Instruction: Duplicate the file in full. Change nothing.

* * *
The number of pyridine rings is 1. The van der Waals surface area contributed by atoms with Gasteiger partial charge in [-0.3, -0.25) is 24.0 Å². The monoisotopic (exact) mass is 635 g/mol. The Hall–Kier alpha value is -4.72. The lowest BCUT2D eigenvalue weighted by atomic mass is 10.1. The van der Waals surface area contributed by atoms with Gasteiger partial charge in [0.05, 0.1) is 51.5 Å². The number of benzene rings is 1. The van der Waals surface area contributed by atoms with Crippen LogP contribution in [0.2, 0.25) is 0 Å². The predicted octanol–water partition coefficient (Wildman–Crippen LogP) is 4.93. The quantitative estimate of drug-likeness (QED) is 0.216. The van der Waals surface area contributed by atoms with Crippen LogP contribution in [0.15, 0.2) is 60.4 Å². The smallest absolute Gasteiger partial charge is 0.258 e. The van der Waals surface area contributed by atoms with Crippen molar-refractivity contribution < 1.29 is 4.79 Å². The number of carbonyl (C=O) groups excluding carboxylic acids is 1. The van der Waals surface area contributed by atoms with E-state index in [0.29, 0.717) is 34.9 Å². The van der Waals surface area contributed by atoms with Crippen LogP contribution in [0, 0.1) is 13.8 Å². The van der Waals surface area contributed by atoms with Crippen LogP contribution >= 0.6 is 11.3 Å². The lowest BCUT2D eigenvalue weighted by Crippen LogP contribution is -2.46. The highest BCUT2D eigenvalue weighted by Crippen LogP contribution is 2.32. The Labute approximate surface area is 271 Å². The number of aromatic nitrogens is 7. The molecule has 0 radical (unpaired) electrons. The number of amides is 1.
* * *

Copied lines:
The number of pyridine rings is 1. The van der Waals surface area contributed by atoms with Gasteiger partial charge in [-0.3, -0.25) is 24.0 Å². The monoisotopic (exact) mass is 635 g/mol. The Hall–Kier alpha value is -4.72. The lowest BCUT2D eigenvalue weighted by atomic mass is 10.1. The van der Waals surface area contributed by atoms with Gasteiger partial charge in [0.05, 0.1) is 51.5 Å². The number of benzene rings is 1. The van der Waals surface area contributed by atoms with Crippen LogP contribution in [0.2, 0.25) is 0 Å². The predicted octanol–water partition coefficient (Wildman–Crippen LogP) is 4.93. The quantitative estimate of drug-likeness (QED) is 0.216. The van der Waals surface area contributed by atoms with Crippen LogP contribution in [0.15, 0.2) is 60.4 Å². The smallest absolute Gasteiger partial charge is 0.258 e. The van der Waals surface area contributed by atoms with Crippen molar-refractivity contribution < 1.29 is 4.79 Å². The number of carbonyl (C=O) groups excluding carboxylic acids is 1. The van der Waals surface area contributed by atoms with E-state index in [0.29, 0.717) is 34.9 Å². The van der Waals surface area contributed by atoms with Crippen LogP contribution in [0, 0.1) is 13.8 Å². The van der Waals surface area contributed by atoms with Crippen LogP contribution >= 0.6 is 11.3 Å². The lowest BCUT2D eigenvalue weighted by Crippen LogP contribution is -2.46. The highest BCUT2D eigenvalue weighted by Crippen LogP contribution is 2.32. The Labute approximate surface area is 271 Å². The number of aromatic nitrogens is 7. The molecule has 0 radical (unpaired) electrons. The number of amides is 1.